For Sally Green, art was obviously in her blood
When the COVID-19 pandemic forced much of the country to pause and shelter-in-place, most people worried about how to fill their time away from work, school and social gatherings. Sally Green, on the other hand, thought to herself, “Oh, wait a minute. We don’t have to go anywhere? Yay!”
“During this pandemic, I have been so productive,” she said. “I have done more in the past three months than ever.”
Green, a Vicksburg artist, admits that her creativity is a bit scattered at times. There are artistic tangents she takes to new projects, new mediums and techniques.
“I am one of these creative people who is all over the map. I do portraits, I do watercolors, I’ve got the cards,” she said, looking around her “The Painted Paper” booth at the Open Market on Washington Street. “It can almost be a curse because I have so many ideas in my mind and I can never get them all done.”
It might not be that Green has so many ideas, it might just be she is making up for lost time.
Growing up, Green thought she wanted to be an artist. She liked art, felt a calling to it.
While attending Louisiana Tech, she went to her parents and discussed changing her major to art, and moving away from the business management degree she had been working on. They talked her out of it.
But, there was something about the need to create that was innate. It was not until later in life that she learned her birth mother, who died at 26, had always wanted to be an artist. Years later, when her family made a random stop at a museum in Arkansas, she noticed a portrait by an artist with the last name of Lenon.
An odd name for sure, but for Sally, it was her birth mother’s last name. “Could I be related to this artist?” she thought.
After reaching out to the lone member of her birth family remaining, an uncle in Oregon, she learned that Sally was in fact related to that artist. It was her grandmother, Blanche Lenon, who was a commissioned portrait artist in Arkansas.
That was it. Her appreciation for art, her passion for art and her need to create was not something out of the blue. It was genetic. It was in her blood.
But what has turned into a cottage art business and regional following did not start until Sally was 42, after years spent in the insurance industry and after her son, Michael was born.
It started when Sally found a book at Hobby Lobby on how to do portrait drawings from photographs. From there, her art has spanned drawing portraits, including one of her son’s first haircut, and others she has been commissioned to do. Most notably, it has been her cards that have drawn the most interest.
From the cards that depict the outline of Mississippi that are created one-by-one, to those highlighting iconic animals and things from Mississippi, she has lived up to the title of her line of artwork “The Painted Paper.”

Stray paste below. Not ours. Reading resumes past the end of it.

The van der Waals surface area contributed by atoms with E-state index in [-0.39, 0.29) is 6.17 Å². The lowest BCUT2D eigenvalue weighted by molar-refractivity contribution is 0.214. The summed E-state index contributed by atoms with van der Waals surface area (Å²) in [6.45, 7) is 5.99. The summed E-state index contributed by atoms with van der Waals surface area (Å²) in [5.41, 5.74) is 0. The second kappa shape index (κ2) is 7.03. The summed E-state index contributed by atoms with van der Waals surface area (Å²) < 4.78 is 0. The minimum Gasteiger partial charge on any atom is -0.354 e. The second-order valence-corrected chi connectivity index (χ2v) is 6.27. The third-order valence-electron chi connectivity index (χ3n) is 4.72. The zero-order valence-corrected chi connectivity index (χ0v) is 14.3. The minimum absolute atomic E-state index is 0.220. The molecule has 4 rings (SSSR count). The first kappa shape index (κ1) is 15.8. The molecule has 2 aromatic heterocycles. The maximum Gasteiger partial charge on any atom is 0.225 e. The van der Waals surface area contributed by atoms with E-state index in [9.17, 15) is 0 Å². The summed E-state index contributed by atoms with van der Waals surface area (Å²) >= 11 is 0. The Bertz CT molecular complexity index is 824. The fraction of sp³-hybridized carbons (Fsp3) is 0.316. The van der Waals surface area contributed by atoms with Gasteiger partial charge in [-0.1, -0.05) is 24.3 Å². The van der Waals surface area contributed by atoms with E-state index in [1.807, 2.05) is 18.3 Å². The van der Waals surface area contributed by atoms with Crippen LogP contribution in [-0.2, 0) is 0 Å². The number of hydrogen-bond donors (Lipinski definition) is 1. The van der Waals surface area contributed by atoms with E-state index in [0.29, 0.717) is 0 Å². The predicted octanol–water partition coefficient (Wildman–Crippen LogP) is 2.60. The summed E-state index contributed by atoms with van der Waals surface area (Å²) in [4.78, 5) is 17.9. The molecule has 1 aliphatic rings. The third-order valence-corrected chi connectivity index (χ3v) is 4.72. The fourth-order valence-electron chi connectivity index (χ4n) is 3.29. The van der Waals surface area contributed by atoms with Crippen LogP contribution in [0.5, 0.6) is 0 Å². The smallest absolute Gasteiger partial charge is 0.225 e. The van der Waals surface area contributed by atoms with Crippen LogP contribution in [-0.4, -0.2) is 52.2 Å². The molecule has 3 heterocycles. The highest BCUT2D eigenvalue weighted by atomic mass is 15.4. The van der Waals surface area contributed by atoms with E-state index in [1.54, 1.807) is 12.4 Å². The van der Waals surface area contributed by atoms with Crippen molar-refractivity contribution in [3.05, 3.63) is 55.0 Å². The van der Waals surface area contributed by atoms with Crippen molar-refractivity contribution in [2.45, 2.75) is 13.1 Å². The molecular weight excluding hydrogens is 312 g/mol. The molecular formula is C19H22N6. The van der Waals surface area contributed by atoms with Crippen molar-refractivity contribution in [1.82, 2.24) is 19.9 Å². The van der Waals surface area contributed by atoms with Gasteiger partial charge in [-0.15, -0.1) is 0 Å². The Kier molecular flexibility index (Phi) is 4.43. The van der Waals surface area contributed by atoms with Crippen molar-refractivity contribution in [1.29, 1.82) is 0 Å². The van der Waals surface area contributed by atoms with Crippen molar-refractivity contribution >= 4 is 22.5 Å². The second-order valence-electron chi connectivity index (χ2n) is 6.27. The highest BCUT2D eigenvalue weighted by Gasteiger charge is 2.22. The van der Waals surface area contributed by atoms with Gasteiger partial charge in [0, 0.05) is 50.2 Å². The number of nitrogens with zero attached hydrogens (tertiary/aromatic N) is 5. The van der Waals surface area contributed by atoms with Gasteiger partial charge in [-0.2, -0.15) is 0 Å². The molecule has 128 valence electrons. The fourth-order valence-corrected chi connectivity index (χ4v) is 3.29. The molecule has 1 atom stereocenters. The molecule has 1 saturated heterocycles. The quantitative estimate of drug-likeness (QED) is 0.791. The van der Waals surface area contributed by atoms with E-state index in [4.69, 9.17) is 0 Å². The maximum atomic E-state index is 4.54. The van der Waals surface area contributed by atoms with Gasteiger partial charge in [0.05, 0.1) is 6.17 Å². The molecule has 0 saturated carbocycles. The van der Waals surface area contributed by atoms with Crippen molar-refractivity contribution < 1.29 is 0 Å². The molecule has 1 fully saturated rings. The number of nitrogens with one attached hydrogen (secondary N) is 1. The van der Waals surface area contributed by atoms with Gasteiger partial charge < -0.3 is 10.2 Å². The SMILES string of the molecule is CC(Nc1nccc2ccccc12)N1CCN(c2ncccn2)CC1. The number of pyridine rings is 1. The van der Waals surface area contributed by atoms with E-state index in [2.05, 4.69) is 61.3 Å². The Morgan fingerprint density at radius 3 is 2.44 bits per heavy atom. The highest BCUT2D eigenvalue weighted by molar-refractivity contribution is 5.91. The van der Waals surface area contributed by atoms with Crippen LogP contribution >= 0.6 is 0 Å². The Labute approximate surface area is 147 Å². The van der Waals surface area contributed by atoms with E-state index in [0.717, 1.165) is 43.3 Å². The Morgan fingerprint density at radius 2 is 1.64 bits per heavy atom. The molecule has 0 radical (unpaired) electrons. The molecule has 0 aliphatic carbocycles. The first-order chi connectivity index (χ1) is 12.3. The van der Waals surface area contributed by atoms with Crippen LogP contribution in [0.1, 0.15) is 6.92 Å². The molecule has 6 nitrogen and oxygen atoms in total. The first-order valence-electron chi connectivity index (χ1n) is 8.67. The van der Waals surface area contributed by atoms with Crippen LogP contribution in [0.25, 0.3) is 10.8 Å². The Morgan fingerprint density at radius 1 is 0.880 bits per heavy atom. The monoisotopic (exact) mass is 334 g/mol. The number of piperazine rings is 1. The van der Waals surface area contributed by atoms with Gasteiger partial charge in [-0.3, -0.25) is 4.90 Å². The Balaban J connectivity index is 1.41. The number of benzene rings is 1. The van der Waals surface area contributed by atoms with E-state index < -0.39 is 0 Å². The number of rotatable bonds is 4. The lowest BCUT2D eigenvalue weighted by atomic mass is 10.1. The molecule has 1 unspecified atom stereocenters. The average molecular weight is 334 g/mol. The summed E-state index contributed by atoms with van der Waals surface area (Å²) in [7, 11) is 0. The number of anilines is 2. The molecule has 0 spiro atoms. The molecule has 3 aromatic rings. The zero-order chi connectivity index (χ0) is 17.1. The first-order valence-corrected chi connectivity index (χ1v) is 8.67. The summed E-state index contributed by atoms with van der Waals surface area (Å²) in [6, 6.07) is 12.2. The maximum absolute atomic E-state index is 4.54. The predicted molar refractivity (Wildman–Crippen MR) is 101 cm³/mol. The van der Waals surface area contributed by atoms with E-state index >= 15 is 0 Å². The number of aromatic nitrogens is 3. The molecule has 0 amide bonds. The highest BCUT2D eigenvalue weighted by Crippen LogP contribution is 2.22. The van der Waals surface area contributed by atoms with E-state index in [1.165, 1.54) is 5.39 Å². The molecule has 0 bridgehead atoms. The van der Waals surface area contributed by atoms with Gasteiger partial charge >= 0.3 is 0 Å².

In the series of cards, the “official” things of Mississippi are highlighted. There’s the honeybee, Mississippi’s official state insect. There’s the alligator, Mississippi’s official state reptile. And, of course, there’s the Magnolia, Mississippi’s official state tree and flower.
Each card has a drawing of the item and a brief description.
“The western honeybee (Apis mellifera) is the Mississippi state insect,” the inside of the honeybee card reads. “A honeybee’s wings beat up to 200 times per second, giving them the ability to fly as fast as 15 miles per hour. In an entire lifetime, a bee will produce only 1/12 teaspoon of honey. That’s ‘food for thought’ when contemplating an entire jar of honey.”
What makes each of the cards, whether it is the one featuring honeybees, alligators, magnolias, or the oyster (Mississippi’s official shell), or a glass of sweet tea (not the state’s official drink, but it really should be), each depicts the first time Sally drew each item; there was never a redo even though she tried once to do the honeybee again but ended up liking the first draft.
Those cards are printed out to order and are sold at her booth at Open Market. Examples of her work, and information about The Painted Paper, can be found online at thepaintedpaper.net.
But don’t think for a minute that Sally has settled on her style or mediums of artwork. That is still very much a work in progress.
“Bought some pastels, so that’s the next thing I want to do,” she said. “My birth mother wanted to be a sculptress and that is something I have never tried to do. So it’s just a matter of time before I get to that.”
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